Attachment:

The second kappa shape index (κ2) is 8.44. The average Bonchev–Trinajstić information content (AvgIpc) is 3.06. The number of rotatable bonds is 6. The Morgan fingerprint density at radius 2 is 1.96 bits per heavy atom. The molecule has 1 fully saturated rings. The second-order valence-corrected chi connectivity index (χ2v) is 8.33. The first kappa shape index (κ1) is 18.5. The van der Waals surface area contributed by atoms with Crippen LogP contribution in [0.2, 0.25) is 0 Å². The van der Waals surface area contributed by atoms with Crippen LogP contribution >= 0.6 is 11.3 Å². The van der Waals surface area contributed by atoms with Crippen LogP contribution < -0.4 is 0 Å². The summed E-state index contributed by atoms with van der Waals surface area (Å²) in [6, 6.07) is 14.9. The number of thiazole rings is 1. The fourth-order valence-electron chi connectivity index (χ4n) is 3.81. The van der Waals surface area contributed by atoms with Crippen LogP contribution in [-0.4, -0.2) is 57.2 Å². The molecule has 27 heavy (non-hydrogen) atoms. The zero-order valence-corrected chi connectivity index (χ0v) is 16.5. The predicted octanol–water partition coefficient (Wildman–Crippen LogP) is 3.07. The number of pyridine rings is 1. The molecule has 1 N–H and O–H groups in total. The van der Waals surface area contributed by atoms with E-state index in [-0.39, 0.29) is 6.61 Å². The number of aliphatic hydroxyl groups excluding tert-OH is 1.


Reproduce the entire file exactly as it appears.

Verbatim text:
The second kappa shape index (κ2) is 8.44. The average Bonchev–Trinajstić information content (AvgIpc) is 3.06. The number of rotatable bonds is 6. The Morgan fingerprint density at radius 2 is 1.96 bits per heavy atom. The molecule has 1 fully saturated rings. The second-order valence-corrected chi connectivity index (χ2v) is 8.33. The first kappa shape index (κ1) is 18.5. The van der Waals surface area contributed by atoms with Crippen LogP contribution in [0.2, 0.25) is 0 Å². The van der Waals surface area contributed by atoms with Crippen LogP contribution >= 0.6 is 11.3 Å². The van der Waals surface area contributed by atoms with Crippen LogP contribution < -0.4 is 0 Å². The summed E-state index contributed by atoms with van der Waals surface area (Å²) in [6, 6.07) is 14.9. The number of thiazole rings is 1. The fourth-order valence-electron chi connectivity index (χ4n) is 3.81. The van der Waals surface area contributed by atoms with Crippen LogP contribution in [-0.4, -0.2) is 57.2 Å². The molecule has 27 heavy (non-hydrogen) atoms. The zero-order valence-corrected chi connectivity index (χ0v) is 16.5. The predicted octanol–water partition coefficient (Wildman–Crippen LogP) is 3.07. The number of pyridine rings is 1. The molecule has 1 N–H and O–H groups in total. The van der Waals surface area contributed by atoms with E-state index in [-0.39, 0.29) is 6.61 Å². The number of aliphatic hydroxyl groups excluding tert-OH is 1.